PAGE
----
Thursday, April 17, 2014
By John Anderson
NEW YORK — The time: a rainy weekday afternoon. Setting: the book-lined, wainscoted drawing room of an upscale downtown hotel. The fireplace softly sputters. The wait-staff quietly bustles. The guests engage in muted conversation, nestled in leather armchairs. One of those chairs contains Will Ferrell. He is not playing the cowbell.
Will Ferrell as Ron Burgundy and Christina Applegate as Veronica Corningstone in “Anchorman 2: The Legend Continues.”
Paramount Pictures photos
Steve Carell as meteorologist Brick Tamland and Kristen Wiig as Chani, Brick’s lover.
“ANCHORMAN 2: THE LEGEND CONTINUES,” starring Will Ferrell, Christina Applegate, Meagan Good, Steve Carrell, Paul Rudd, David Koechner, Kristen Wiig and Harrison Ford. Directed by Adam McKay, written by Will Ferrell and Adam McKay. A Paramount release. Rated PG-13 for crude and sexual content, drug use, language and comic violence. Running time: 1:59
So far, so good.
Ferrell, creator of some of contemporary comedy’s more indelible characters, has not shown up as any of them. Not race driver Ricky Bobby (“Talladega Nights”), not Chazz Michael Michaels (“Blades of Glory”), not Jackie Moon (“Semi-Pro”), not Brennan Huff (“Step Brothers”). Not the cowbell-banging member of Blue Öyster Cult from “Saturday Night Live.” Not George W. Bush (“You’re Welcome, America”) or Abraham Lincoln (“Drunk History”). Not even the seasonally appropriate Buddy the Elf (“Elf”).
Most surprisingly: not the legendary Ron Burgundy – bombastic newscaster, mustachioed narcissist and the centerpiece of “Anchorman 2: The Legend Continues” (which opened Wednesday). Ferrell’s been playing him for months, after all – on “Conan,” in car ads, at a curling competition in Canada, even a local newscast in Bismarck, N.D. You half expect the clueless newsman to be sitting here, playing cheesy jazz flute and ordering pee-no-nwarr.
“Oh, you don’t want to talk to Ron Burgundy,” the soft-spoken Ferrell laughs – the message being, “How much does Ron possibly have to say?”
Well, he speaks to a large-enough constituency of the American moviegoing public to make “Anchorman 2: The Legend Continues” – the long-awaited sequel to the cult-fave “Anchorman: The Legend of Ron Burgundy” (2004) – one of the more anticipated releases in a season traditionally devoted to highbrow, lofty-minded Oscar bait that clocks in at around, oh, 2 hours and 59 minutes. At under two hours, “Anchorman 2” has a lot more jokes than “12 Years a Slave.” But it took almost 10 years to make.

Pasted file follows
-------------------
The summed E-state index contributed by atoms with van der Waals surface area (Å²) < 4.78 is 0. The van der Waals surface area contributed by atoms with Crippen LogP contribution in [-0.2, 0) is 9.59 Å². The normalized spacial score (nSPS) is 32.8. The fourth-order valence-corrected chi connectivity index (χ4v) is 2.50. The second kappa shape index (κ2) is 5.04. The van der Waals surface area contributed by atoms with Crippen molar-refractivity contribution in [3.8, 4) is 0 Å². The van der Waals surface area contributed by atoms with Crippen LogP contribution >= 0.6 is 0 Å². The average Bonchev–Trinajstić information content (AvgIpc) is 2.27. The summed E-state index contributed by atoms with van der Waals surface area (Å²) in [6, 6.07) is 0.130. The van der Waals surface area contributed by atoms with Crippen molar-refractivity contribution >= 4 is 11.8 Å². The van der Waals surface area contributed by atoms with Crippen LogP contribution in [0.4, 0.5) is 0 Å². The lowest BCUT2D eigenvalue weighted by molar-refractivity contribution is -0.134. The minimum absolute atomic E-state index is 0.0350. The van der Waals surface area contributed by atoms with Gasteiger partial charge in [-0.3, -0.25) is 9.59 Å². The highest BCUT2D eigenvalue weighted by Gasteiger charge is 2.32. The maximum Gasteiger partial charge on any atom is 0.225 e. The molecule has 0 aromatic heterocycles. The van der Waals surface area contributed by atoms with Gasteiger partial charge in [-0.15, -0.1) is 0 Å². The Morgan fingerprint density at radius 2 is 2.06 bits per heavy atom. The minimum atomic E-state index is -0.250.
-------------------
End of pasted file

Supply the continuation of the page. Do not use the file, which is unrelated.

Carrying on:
Why? “How do I say this diplomatically?” Ferrell asks, preparing to be undiplomatic. “They (Paramount Pictures) were cool to not going beyond a certain budget level, which was ridiculously low. They were running their numbers based on the box-office success of the first one, and not taking into account how much it’s grown in popularity and where all of us are now, professionally speaking. And we were, like, ‘Uhhhhh, I don’t think we can do it for that number.’”
Obviously, the concerned parties found “common ground” and the legend was allowed to continue: Ron, now married to his onetime rival Veronica Corningstone (Christina Applegate), has come to New York – where he’s promptly fired, and Veronica is made the first female anchorperson of a major network. The year is 1980, however, and the birth of 24-hour news is providing opportunity for all manner of inept newspersons. Invited to join an operation clearly modeled on the original CNN, Ron decides to reunite his old San Diego crew – sportscaster Champ Kind (David Koechner), field reporter Brian Fantana (Paul Rudd) and demented meteorologist Brick Tamland (Steve Carell) – and reinvent the news.
Hilarity – subtle and inane – ensues, but so does a certain satirical take on the media.
“Obviously, we just wanted to make a funny movie first and foremost,” Ferrell said. “But once you decide to do 1980 and 24-hour news, you kind of have to comment on what’s become commonplace. And it made us laugh that Ron Burgundy and these guys would be the forefathers of what we now expect to see on TV news. ‘Oh, he’s the one who thought it all up.’ And that made us laugh.”
One of the “innovations” is now a staple of Los Angeles local news – the high-speed car chase.
(Continued on page 2)